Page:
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Metastatic sarcomas to the heart involve the myocardium more often than the pericardium. All types of sarcomas metastasise to this organ and this occurs via the haematogenous route. Bilateral or diffuse involvement is seen in 30–35% of cases. Only in 5% of cases may endocardium or chamber cavities be involved, as was the case in our patient. The clinical signs and symptoms of metastatic cardiac neoplasms include dyspnoea, cough, chest pain, palpitations, superior vena cava syndrome, right ventricular outflow tract obstruction and pericardial effusion. Only 25 antemortem cases of metastatic osteogenic sarcoma to the heart have been diagnosed over the past 50 years.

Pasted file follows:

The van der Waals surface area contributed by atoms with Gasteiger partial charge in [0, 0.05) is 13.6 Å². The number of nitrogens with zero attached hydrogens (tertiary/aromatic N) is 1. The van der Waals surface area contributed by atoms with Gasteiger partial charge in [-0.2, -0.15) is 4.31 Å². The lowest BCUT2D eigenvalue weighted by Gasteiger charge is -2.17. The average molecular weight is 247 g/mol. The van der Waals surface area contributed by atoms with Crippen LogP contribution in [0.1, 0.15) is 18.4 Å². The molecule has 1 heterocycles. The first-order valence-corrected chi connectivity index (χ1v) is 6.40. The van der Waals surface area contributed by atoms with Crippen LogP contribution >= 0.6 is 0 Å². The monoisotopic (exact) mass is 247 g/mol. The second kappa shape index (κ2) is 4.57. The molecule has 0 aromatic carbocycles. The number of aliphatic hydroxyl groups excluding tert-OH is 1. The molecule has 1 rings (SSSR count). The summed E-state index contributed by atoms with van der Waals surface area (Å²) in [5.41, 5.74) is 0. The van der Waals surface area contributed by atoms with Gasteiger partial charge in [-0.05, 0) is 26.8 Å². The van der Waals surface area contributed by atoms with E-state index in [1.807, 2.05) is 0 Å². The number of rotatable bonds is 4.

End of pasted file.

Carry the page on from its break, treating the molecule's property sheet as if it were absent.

A 38-year-old man presented with a history of osteosarcoma in the left femur 5 years prior to his recent admission. Four courses of chemotherapy had been carried out over a period of 3 years. However, on account of the poor response to therapy resulting in local recurrence, he underwent left hip disarticulation 2 years before his recent admission.
The patient had no further complaints until 5 months before his referral to us when he developed diffuse ischaemic lesions …
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